- Power: 220-volt / 50Hz
- Outlets: American-style, flat-pronged outlets prevail in the Philippines.
Power disruptions and brownouts are common throughout generator-powered islands in the Philippines. Carry a flashlight on smaller islands for unexpected blackouts and beware of leaving electronic devices connected while you are away from the room.
Many smaller resorts -- even those on popular islands such as Boracay -- may rely on a generator and only have electricity for part of the day.
- Read more about the voltage in Asia.
- See how to protect electronic devices from power surges and sags.
Getting Around in the Philippines
Long-haul transportation (e.g., buses and jeepneys) is incredibly cheap in the Philippines, however, you'll often find the cheapest public transportation very crowded.
The local method of transportation in many cities and towns is the 'jeepney' -- a rugged, half-bus, half-jeep. Jeepneys are a unique Philippine creation and a symbol of national pride. To catch a ride, simply hail a jeepney in the direction you need to go and climb into the back. Payment is based upon the honor system, typically only a few coins; ask a fellow passenger how much you should pay at the end of the ride.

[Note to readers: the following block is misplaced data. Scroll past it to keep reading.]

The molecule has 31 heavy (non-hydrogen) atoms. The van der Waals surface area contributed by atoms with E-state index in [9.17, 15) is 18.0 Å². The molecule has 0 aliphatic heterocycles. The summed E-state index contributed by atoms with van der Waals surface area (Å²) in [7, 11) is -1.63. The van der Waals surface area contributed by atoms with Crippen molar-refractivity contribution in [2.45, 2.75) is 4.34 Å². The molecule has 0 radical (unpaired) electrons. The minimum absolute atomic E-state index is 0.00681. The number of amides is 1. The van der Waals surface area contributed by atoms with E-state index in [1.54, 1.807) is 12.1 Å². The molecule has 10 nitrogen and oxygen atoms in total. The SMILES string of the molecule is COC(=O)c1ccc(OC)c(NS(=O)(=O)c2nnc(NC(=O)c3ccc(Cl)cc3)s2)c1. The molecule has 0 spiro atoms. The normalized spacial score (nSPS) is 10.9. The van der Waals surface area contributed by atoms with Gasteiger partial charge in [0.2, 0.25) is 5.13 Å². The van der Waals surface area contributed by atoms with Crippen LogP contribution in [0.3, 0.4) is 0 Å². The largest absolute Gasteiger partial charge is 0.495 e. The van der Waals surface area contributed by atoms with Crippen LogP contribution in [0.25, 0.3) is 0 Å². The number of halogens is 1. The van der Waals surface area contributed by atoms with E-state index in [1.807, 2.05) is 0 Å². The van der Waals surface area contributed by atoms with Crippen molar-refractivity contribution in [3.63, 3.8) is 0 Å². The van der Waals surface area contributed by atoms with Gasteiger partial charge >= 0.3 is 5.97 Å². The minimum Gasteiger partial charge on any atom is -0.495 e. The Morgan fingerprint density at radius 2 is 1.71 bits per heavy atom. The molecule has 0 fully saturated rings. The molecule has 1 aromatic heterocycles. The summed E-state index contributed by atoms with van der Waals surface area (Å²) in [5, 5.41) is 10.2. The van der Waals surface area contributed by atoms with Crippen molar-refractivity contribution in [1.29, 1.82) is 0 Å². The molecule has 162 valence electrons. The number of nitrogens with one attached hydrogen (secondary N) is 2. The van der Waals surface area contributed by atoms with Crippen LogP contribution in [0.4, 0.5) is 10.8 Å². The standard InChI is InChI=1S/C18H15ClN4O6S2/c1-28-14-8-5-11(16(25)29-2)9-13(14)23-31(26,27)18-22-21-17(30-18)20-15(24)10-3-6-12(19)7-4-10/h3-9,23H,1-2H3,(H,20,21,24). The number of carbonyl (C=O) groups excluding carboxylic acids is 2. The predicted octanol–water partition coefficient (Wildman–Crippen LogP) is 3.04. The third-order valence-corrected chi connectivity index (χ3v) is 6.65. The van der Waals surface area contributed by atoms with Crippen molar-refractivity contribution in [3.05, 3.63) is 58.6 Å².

- Learn more about jeepneys in the Philippines.
Along with jeepneys, you'll find plenty of taxis and motorcycle trikes -- the Philippine version of the tuk-tuk. You'll need to negotiate with trike drivers before getting inside. Always ensure that taxi drivers turn on the meter before getting inside. If a driver refuses, don't encourage the behavior; simply wait for a more honest driver to come along.
- See more about getting around Southeast Asia.
Communicating in the Philippines
Filipinos speak a bewildering array of languages and dialects, often combining slang from several languages into a single sentence! The good news is that pretty much everyone you encounter will speak decent, if not excellent, English.